- The lavish leader who likes the finer things in life is off the hook with just a slap on the wrist.
- Obiang, 50, and two other individuals had been facing prosecution for "money laundering and misappropriation of public assets."
- On Thursday, Swiss prosecutors said they were dropping charges of financial wrongdoing against Mr Obiang but were confiscating luxury cars as part of the case.
Equatorial Guinea's Vice President Teodorin Obiang Nguema, who is also the son of Equatorial Guinea's authoritarian leader is a free man despite multiple suits of corruption and money laundering levelled against him and may never see the inside of a police cell.
The lavish leader who likes the finer things in life is off the hook with just a slap on the wrist. Obiang, 50, and two other individuals had been facing prosecution for "money laundering and misappropriation of public assets."
On Thursday, Swiss prosecutors said they were dropping charges of financial wrongdoing against Mr Obiang but were confiscating luxury cars as part of the case.
25 luxury cars which had been seized as part of the investigation, had been confiscated, the statement said.
"They will be sold and the net proceeds of the sale will be assigned to a social programme within Equatorial Guinea," it said.
In a statement, the public prosecutor for the canton (region) of Geneva said Equatorial Guinea was also paying $1.3m "to cover the cost of proceedings."
Under the Swiss penal code, prosecutors can choose to drop charges in this category if defendants offer compensation "and restore a situation that is in conformity with the law."
The decision also entails lifting a sequestration order that investigators had slapped on a yacht in the Netherlands, the Ebony Shine, in December 2016, it said.
The statement, however, did not give details about the cars or which of the defendants owned them.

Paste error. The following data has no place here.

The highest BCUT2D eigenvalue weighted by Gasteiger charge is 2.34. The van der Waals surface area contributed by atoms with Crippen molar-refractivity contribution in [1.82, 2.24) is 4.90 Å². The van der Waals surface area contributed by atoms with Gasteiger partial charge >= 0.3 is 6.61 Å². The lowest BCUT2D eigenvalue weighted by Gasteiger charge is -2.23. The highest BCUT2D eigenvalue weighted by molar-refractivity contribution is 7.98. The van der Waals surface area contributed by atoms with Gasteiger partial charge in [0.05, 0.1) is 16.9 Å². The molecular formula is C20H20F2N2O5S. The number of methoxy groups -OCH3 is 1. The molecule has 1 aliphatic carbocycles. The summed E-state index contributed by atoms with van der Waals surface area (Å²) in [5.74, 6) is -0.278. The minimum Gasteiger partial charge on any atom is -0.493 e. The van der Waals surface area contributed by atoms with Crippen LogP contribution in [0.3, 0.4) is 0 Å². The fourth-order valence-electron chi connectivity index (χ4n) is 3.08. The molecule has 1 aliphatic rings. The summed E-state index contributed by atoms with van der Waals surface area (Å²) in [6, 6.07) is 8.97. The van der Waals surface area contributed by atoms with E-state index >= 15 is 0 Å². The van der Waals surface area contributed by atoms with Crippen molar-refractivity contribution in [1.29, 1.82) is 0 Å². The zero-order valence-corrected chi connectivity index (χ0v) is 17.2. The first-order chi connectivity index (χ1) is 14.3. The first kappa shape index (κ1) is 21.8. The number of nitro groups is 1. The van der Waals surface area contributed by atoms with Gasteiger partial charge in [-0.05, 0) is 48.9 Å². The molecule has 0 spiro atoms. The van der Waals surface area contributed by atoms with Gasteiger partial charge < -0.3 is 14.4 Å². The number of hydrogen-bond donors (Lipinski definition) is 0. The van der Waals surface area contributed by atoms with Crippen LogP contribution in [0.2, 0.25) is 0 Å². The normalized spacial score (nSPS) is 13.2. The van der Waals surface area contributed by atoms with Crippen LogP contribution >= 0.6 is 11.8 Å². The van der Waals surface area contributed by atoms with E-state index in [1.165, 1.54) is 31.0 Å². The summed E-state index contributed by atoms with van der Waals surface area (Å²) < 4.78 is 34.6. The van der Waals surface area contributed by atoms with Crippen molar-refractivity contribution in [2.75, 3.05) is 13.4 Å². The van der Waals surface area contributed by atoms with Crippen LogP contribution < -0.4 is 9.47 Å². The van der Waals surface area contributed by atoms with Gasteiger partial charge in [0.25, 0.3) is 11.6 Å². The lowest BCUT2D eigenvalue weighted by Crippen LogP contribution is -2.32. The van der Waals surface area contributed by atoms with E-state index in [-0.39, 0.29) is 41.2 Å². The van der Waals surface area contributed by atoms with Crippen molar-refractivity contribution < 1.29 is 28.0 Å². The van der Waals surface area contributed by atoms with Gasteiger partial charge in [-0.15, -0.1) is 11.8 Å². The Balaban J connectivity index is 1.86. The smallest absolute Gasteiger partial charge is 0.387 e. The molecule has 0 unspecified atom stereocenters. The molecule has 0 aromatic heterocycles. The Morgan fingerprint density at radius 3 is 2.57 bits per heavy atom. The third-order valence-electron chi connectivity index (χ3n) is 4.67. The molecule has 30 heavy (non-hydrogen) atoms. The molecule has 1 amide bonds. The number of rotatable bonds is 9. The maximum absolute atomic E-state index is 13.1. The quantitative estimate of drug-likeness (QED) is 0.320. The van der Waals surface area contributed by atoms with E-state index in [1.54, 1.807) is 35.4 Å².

In 2016, a Swiss weekly newspaper called L'Hebdo reported that the batch included a Porsche 918 Spider valued at $850 518, a Bugatti Veyron worth $2.2m and a Swedish supercar, the Koenigsegg One:1.
Only half a dozen Koenigsegg One:1 models have ever been built, with each selling for a reputed $2.4m.
Mr Obiang is not a stranger to crime and has had several brushes with the law.
In October 2017, a Paris court handed him a three-year suspended jail term after convicting Obiang of syphoning off public money to buy assets in France.
He was accused of spending more than 1 000 times his official annual salary on a six-storey mansion in a posh part of the French capital, a fleet of fast cars and artworks, among other assets.
He was also given a suspended fine of $34m.
In September, Brazilian media said that more than $16m in cash and luxury watches were seized by Brazilian police and customs officers from the luggage of a delegation accompanying Obiang on a private visit.
Obiang is reputedly on a fast track to succeed his father, 76, who has ruled the tiny oil-rich West African state since 1979, ousting his uncle in a coup.
Last October, he was promoted from colonel directly to division general, without passing through the normal intermediary rank of brigade general.
The following month, he presided over a cabinet meeting for the first time.